Fall Fancies // 01


Well, hey there!

I disappeared for a hot second. Life has been kicking my butt lately. I’m taking my last few classes for my major and doing two internships, all of which have left me little time for blogging (or eating). But I’m home for the weekend and plan on stocking up on some blog posts, so I can post more regularly in the upcoming weeks.

The rain has brought with it some cooler weather for the time being, and I plan on taking advantage of it and breaking out the sweaters and jeans before it warms up again next week. I’m so ready for fall weather, but it seems to be taking its time settling in. Regardless, I thought  now would be as good a time as any to kick off a fall series on my blog.

So without further ado, here’s what I wore for a day at the museum.


Concert Outfit

I’ve loved music for as long as I can remember.  When I was little, my parents would play all kinds of music for me from Louis Armstrong to Shania Twain to Aerosmith when we rode in the car, and as a result, I have an appreciation for a wide variety of genres.  I can dance (badly) to Beyonce with my roommate in our living room and jam to some sad indie-folk songs when I’m driving.  As I’ve gotten older, attending concerts and seeing my favorite musicians live has become one of my favorite things to do.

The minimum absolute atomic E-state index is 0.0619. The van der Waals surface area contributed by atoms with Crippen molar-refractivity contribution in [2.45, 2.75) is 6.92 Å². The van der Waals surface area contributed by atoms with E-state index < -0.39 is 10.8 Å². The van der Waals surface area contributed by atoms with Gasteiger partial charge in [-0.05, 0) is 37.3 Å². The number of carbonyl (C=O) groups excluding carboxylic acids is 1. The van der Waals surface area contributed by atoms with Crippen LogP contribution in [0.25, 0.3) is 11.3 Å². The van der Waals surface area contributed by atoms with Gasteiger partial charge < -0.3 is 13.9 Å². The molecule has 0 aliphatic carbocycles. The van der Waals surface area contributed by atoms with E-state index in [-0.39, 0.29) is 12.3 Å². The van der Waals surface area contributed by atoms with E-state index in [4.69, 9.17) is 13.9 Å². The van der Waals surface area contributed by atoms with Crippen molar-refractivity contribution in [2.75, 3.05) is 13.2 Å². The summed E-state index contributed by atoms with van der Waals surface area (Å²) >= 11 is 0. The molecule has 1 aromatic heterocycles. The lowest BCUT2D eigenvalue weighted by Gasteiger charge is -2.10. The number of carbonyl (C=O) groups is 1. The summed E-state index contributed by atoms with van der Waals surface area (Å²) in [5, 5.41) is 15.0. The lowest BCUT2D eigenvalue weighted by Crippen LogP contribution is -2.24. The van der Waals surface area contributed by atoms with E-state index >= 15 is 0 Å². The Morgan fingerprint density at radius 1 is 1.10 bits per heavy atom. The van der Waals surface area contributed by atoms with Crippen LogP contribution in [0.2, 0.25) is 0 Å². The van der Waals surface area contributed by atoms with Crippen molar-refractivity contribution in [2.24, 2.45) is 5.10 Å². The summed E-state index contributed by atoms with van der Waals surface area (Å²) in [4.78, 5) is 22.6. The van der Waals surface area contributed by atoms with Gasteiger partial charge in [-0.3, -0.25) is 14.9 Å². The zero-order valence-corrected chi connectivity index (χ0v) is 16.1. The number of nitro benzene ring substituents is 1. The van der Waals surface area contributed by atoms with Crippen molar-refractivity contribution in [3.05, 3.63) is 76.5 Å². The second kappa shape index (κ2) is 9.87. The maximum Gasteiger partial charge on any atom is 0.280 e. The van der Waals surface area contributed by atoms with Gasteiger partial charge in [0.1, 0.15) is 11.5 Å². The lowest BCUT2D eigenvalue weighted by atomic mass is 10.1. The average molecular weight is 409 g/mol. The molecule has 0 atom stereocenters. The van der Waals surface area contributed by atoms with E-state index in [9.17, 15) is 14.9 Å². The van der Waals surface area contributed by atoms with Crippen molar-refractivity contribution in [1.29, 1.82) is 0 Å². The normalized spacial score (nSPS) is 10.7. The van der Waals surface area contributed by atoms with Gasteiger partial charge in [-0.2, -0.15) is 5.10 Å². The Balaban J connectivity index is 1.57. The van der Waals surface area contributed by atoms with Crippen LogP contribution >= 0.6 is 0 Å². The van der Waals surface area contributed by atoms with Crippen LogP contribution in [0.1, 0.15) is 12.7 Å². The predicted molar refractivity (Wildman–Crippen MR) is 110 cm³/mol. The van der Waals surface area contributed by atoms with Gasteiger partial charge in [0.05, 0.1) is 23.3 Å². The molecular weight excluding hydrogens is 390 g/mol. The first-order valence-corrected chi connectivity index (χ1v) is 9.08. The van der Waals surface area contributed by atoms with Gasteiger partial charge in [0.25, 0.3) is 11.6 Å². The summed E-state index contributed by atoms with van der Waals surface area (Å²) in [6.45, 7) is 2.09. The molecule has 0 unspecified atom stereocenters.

I love to pick out concert outfits, because I can push the boundaries of my typical day to-day style, whether that be with a bright red lipstick or an awesome pair of shoes.  Most of the concerts I attend are at smaller venues rather than large stadiums, so I’m on my feet the whole time.  Because of this, I tend to wear outfits that are comfortable and casual but slightly fancier than what I would wear to class or to get coffee.  Recently, I attended a Gregory Alan Isakov show (which was incredible, by the way), and this is what I wore.

The sweater/high-waisted jeans/boots combo is something I would wear on any given day.  I added the flannel to make the outfit a little bit warmer, but I tied it around my waist once I got into the venue.  Also, I’ve been loving mixing prints lately.  My statement with this outfit was definitely the red lipstick.  My roommate bought it for me for Christmas, and I’ve been searching for excuses to wear it.

Listen to She Always Takes It Black by Gregory Alan Isakov, and leave a comment letting me know what you like to wear to concerts!